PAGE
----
share|improve this answer
2  
+1 for the impact on the cursor, this is consistent with my observations –  zvolkov May 2 '11 at 15:52
    
learned a new thing... thanks –  vishal sharma Apr 15 at 6:28

I guess to some degree it's a DBA vs. developer issue.

As a dev mostly, I'd say don't use it unless you absolutely positively have to - because using it can break your ADO.NET code (as documented by Microsoft).

And I guess as a DBA, you'd be more on the other side - use it whenever possible unless you really must prevent it's usage.

Also, if your devs ever use the "RecordsAffected" being returned by ADO.NET's ExecuteNonQuery method call, you're in trouble if everyone uses SET NOCOUNT ON since in this case, ExecuteNonQuery will always return 0.

Also see Peter Bromberg's blog post and check out his position.

So it really boils down to who gets to set the standards :-)

Marc

share|improve this answer
    
He's on about simple CRUD though: the data grid he mentions could use xml to send multiple rows to avoid round trips etc –  gbn Sep 27 '09 at 15:00
    
I guess if you never use SqlDataAdapters, and you never check for and rely on the "records affected" number returned by ExecuteNonQuery (e.g. if you use something like Linq-to-SQL or NHibernate), then you probably don't have any problems using SET NOCOUNT ON in all stored procs. –  marc_s Sep 27 '09 at 15:09

If you're saying you might have different clients as well, there are problems with classic ADO if SET NOCOUNT is not set ON.

One I experience regularly: if a stored procedure executes a number of statements (and thus a number of "xxx rows affected" messages are returned), ADO seems not to handle this and throws the error "Cannot change the ActiveConnection property of a Recordset object which has a Command object as its source."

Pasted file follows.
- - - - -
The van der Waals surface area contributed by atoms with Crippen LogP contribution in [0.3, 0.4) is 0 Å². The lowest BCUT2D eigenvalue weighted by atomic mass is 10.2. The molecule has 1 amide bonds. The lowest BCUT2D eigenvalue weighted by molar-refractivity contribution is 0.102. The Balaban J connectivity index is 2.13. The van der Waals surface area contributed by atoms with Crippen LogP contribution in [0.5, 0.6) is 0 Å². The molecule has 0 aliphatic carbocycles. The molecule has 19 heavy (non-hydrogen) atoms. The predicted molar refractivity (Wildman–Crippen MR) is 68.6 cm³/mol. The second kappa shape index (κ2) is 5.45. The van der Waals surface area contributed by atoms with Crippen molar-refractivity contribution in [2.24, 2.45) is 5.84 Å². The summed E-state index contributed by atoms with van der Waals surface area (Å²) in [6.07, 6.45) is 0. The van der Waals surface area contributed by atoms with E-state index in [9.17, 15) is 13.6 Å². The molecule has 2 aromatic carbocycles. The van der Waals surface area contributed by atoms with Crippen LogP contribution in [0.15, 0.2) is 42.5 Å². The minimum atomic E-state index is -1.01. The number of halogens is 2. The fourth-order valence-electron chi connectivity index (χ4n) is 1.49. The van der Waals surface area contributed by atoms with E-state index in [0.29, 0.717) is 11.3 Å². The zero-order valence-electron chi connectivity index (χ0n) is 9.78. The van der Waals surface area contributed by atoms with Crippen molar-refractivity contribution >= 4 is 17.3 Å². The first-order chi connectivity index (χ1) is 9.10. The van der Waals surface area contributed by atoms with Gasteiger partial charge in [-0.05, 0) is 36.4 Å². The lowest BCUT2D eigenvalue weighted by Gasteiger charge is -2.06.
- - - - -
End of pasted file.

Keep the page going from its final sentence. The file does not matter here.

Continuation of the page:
So I generally advocate setting it ON unless there's a really really good reason not to. you may have found the really really good reason which I need to go and read into more.

share|improve this answer

Regarding the triggers breaking NHibernate, I had that experience first-hand. Basically, when NH does an UPDATE it expects certain number of rows affected. By adding SET NOCOUNT ON to the triggers you get the number of rows back to what NH expected thereby fixing the issue. So yeah, I would definitely recommend turning it off for triggers if you use NH.

Regarding the usage in SPs, it's a matter of personal preference. I had always turned the row count off, but then again, there are no real strong arguments either way.

On a different note, you should really consider moving away from SP-based architecture, then you won't even have this question.

share|improve this answer
1  
I disagree with moving away from stored procs. This would mean we have to have the same SQL in 2 different client code bases and trust our client coders. We're developer DBAs. And don't you mean "SET NOCOUNT ON"? –  gbn Oct 10 '09 at 12:57
6  
About SP vs no-SP, it's been done to death already... ;-) –  gbn Oct 10 '09 at 13:00
    
@gbn Can you name some good articles on SP vs no-SP please –  CodeBlend Jan 7 '13 at 14:16